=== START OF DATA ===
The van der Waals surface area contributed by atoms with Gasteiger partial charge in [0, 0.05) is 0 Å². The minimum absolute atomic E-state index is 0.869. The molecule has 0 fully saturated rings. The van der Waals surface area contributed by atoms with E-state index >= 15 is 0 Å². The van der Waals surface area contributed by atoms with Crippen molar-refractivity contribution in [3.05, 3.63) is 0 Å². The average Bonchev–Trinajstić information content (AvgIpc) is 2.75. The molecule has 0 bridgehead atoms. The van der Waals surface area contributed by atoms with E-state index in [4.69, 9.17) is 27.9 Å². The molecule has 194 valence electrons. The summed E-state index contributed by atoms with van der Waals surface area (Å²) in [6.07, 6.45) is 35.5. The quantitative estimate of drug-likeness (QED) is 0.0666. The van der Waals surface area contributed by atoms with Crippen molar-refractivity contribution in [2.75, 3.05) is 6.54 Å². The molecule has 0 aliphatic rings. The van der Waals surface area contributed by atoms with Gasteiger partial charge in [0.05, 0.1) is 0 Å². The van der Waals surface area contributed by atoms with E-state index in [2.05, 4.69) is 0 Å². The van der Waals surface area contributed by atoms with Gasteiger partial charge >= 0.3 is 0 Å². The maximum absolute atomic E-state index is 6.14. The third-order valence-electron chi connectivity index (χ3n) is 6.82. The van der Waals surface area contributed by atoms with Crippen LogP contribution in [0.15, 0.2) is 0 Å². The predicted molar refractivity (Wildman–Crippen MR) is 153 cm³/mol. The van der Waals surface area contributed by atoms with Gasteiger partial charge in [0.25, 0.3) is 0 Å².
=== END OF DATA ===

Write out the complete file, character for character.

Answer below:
The van der Waals surface area contributed by atoms with Gasteiger partial charge in [0, 0.05) is 0 Å². The minimum absolute atomic E-state index is 0.869. The molecule has 0 fully saturated rings. The van der Waals surface area contributed by atoms with E-state index >= 15 is 0 Å². The van der Waals surface area contributed by atoms with Crippen molar-refractivity contribution in [3.05, 3.63) is 0 Å². The average Bonchev–Trinajstić information content (AvgIpc) is 2.75. The molecule has 0 bridgehead atoms. The van der Waals surface area contributed by atoms with E-state index in [4.69, 9.17) is 27.9 Å². The molecule has 194 valence electrons. The summed E-state index contributed by atoms with van der Waals surface area (Å²) in [6.07, 6.45) is 35.5. The quantitative estimate of drug-likeness (QED) is 0.0666. The van der Waals surface area contributed by atoms with Crippen molar-refractivity contribution in [2.75, 3.05) is 6.54 Å². The molecule has 0 aliphatic rings. The van der Waals surface area contributed by atoms with Gasteiger partial charge in [0.05, 0.1) is 0 Å². The van der Waals surface area contributed by atoms with E-state index in [2.05, 4.69) is 0 Å². The van der Waals surface area contributed by atoms with Gasteiger partial charge >= 0.3 is 0 Å². The maximum absolute atomic E-state index is 6.14. The third-order valence-electron chi connectivity index (χ3n) is 6.82. The van der Waals surface area contributed by atoms with Crippen LogP contribution in [0.15, 0.2) is 0 Å². The predicted molar refractivity (Wildman–Crippen MR) is 153 cm³/mol. The van der Waals surface area contributed by atoms with Gasteiger partial charge in [0.25, 0.3) is 0 Å².